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Sturgeon's House

Husák's Right Arm: Military of Czechoslovak Socialist Republic in Photos


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During my hiking trips I found this place. It used to be a standby communication bunker for the state of war. It's located under a low but rather steep cliff in the forest south of Kladno city, west of Prague. The facility was used between 1950' till 2002 when it was abandoned. Now it's deserted and used by some hobos. It's one large two-storey concrete bunker, several service buildings, small vehicle park and several pillboxes around. 


The main bunker



One of the pillboxes



A single hangar of the small vehicle park



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I believe the following info will be of great interest for you. I have recently read a book "SCUD a OKA ve službách ČSLA" from Vladimír Mohyla about Czechoslovak missile forces, mainly SCUD and OKA systems (Tochka, Luna, artillery or airforce as other delivery systems are not subject of the book). For a man who remembers the cold war only as a child some numbers were quite shocking - especially the number of nuclear warheads allocated to Czechoslovak units (to be distributed from Soviet bases in Czechoslovakia in case of war with NATO). 


Number of nuclear warheads allocated to ČSLA:

1964: total 115 warheads: 1st strike: 44 (theatre-tactical and tactical missiles) + 10 (airforce); 2nd strike: 42 (missile forces) + 7 (airforce); reserve: 10 (missile forces) + 2 (airforce) - at that time no nuclear warheads were stored in czechoslovakia and it was intended to airlift them here by Sovier airfoce in 12-16 hours (that seems to be optimistic)

1974: same numbers but warheads already stored directly in Czechoslovakia

1977: total 258 warheads: 1st strike: 28 (theatre-tactical missiles) + 56 (tactical missiles) + 40 (airforce); 2nd strike: 40 (missile forces) + 31 (airforce); 3rd strike: 30 (missile forces) + 15 (airforce); reserve: 10 (missile forces) + 8 airforce)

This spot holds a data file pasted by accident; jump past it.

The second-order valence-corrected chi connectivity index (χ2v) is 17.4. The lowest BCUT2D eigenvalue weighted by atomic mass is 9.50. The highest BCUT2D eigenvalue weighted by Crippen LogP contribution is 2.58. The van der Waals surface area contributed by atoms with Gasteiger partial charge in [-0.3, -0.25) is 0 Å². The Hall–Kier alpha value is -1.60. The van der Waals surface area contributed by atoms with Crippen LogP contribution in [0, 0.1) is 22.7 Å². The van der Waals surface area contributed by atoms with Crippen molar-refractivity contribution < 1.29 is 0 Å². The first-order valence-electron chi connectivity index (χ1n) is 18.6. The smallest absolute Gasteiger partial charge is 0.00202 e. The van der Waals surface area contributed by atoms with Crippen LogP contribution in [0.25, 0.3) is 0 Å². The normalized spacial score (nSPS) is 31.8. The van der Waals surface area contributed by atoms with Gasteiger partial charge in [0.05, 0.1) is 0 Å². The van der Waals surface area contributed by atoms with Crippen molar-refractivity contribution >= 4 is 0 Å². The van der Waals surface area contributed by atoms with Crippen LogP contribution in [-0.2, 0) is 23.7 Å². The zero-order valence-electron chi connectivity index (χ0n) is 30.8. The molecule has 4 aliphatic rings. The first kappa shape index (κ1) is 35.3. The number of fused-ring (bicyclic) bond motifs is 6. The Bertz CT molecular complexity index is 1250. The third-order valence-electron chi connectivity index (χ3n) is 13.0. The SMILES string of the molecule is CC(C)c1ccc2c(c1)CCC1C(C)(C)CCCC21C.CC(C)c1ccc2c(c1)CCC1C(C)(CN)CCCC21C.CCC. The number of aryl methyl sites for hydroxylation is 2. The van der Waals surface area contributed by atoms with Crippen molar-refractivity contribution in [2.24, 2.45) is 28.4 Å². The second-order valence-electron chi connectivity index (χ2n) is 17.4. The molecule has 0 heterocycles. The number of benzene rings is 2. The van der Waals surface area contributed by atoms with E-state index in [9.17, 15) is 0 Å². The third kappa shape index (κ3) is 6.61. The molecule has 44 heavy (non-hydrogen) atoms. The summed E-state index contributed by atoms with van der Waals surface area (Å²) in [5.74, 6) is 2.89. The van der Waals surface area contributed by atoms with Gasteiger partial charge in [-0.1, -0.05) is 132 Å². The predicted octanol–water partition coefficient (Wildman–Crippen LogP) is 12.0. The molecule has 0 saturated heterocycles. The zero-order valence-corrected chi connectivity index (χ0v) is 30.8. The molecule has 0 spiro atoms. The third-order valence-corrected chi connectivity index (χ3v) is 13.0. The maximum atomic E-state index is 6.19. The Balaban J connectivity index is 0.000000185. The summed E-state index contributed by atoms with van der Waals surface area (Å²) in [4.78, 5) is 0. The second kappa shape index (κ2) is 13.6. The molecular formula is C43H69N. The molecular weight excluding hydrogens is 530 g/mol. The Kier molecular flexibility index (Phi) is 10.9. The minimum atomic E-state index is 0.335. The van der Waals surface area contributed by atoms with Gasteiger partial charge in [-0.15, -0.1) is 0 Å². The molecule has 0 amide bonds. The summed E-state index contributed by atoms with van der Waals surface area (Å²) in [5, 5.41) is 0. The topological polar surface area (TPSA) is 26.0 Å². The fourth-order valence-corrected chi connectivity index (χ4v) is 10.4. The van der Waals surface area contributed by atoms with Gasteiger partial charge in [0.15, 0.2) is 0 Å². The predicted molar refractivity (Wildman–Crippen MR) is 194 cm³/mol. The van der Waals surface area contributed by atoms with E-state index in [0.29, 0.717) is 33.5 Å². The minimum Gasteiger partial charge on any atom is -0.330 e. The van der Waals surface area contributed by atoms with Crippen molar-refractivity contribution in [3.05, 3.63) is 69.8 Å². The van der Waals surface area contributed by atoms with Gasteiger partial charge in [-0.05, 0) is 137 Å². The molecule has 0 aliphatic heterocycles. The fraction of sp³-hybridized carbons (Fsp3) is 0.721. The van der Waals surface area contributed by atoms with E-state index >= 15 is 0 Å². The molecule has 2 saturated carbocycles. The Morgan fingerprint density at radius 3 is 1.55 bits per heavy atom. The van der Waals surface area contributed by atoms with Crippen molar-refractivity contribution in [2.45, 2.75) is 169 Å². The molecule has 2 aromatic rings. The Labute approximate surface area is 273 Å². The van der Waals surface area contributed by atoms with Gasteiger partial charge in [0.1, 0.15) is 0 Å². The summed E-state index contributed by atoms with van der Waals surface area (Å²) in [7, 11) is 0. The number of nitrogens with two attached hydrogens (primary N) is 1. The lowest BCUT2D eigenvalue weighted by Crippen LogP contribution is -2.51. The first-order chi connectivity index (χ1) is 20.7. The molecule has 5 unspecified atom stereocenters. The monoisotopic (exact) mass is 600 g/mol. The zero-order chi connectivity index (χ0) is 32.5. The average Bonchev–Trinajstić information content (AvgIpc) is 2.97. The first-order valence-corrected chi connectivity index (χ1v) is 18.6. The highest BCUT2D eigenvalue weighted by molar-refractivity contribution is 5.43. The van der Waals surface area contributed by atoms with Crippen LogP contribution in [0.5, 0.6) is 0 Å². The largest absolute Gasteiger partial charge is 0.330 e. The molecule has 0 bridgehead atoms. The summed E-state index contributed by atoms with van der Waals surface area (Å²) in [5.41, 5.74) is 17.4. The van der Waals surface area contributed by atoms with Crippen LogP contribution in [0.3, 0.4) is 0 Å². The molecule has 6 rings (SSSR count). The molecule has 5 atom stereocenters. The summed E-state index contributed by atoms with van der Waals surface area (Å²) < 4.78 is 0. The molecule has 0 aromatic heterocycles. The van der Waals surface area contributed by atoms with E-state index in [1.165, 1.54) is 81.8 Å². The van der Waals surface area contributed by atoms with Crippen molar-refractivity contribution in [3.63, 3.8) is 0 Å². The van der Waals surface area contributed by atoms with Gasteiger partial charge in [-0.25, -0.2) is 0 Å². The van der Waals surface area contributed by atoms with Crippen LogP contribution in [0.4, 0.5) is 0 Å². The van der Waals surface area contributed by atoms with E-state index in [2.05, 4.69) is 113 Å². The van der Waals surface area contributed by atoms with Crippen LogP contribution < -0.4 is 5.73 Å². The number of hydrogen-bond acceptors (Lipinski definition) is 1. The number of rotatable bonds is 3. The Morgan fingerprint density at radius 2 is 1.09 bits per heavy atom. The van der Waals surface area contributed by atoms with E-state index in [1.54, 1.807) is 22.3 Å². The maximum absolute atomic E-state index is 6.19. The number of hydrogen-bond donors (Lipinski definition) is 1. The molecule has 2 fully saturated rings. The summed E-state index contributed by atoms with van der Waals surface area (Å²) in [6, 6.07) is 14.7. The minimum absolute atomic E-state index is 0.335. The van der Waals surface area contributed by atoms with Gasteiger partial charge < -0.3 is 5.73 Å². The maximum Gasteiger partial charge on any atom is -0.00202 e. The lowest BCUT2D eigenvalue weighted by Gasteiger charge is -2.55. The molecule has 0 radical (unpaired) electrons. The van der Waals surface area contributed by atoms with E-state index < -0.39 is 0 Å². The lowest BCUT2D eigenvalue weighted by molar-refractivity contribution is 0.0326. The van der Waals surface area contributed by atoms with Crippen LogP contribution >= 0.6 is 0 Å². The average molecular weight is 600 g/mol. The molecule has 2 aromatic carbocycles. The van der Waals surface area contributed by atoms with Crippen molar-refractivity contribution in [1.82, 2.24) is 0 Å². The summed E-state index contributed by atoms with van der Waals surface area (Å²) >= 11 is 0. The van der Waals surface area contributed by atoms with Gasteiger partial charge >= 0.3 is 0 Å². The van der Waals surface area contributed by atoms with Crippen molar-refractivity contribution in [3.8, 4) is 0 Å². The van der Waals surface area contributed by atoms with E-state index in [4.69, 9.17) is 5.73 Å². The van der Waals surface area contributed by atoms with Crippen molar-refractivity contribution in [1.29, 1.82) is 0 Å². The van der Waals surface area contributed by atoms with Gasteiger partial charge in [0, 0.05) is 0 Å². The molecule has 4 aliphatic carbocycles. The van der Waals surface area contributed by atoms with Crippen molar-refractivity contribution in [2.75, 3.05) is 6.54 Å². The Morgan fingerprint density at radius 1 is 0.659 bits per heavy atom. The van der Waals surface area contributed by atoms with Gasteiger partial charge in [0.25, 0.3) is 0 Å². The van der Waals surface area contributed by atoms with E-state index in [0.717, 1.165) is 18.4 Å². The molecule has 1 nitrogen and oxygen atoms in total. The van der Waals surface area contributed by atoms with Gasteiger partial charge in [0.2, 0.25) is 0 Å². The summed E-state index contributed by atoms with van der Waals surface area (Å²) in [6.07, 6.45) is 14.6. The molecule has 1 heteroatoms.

1986: total 344 warheads: 1st strike: 88 (missile forces) + 12 (airforce); 2nd strike: 139 (missile forces) + 78 (airforce); reserve: 21 (missile forces) + 6 (airforce)

1989: total 546 warheads: 1st strike: 270 (missile forces and artilley) + 58 (airforce); 2nd strike: 137 (missile forces and artillery) + 32 (airforce); reserve: 43 (missile forces and artillery) + 6 (airforce) - according to this plan the Soviet 22nd army was subordinate to the so called Czechoslovak front and is therefore counted together (22nd Soviet army had 186 warheads for missiles and artillery)


What may be also interesting is, that when Czechoslovakia purchased its first SCUDs in 1962 it already didn't purchase any conventional warheads, i.e. the missiles were intended to be a delivery platform for nuclear and chemical warheads only - ČSLA considered Elbrus/SCUD to be useless with conventional warhead due to its low accuracy. I believe later conventional warheads were acquired as well but likely only for the highly accurate systems like Tochka. 


Czechoslovak artillery could theoretically use nuclear ammo (there were two batteries of Pion and one battery of Tulpan) but nuclear strike was never trained in the units, hence why that was probably only a case of Soviet units in Czechoslovakia. 


Regarding delivery systems - the most numerous were for sure different varians of Elbrus/SCUD, later also 17 modern Oka systems (the most powerful system in ČSLA inventory) and Tochkas. Also older Luna and Luna-M. From airforce it's sure about Su-7BM/BKL. The other types are not clear, some sources say that MiG-29 9.12A were nuclear capable until 1994 when the ability was removed - and there were no warheads for them anyway). It is likely that at least some MiG-23MF/ML/BN, Su-22M4 were nuclear capable too.* Also it's questionable what would be the airforce delivery platform in the plan from 1964. In theory it would be Il-28 but there don't seem to be sources confirming that. 


Between 1983-1988 there were also 39 theatre ballistic missile systems TR-1 (SS12) of Soviet units placed in Czechoslovakia.


*I always found it very curious why ČSLA used so hugely diverse airforce (in 1989 it was MiG-21MF, MiG-23ML/MF/BN, MiG-29 9.12A, Su-22M4, Su-25K and even still several Su-7BKL). The usual answer is that it was intentional in order to keep maximum possible available local support for Soviet airforce in case of major war. 



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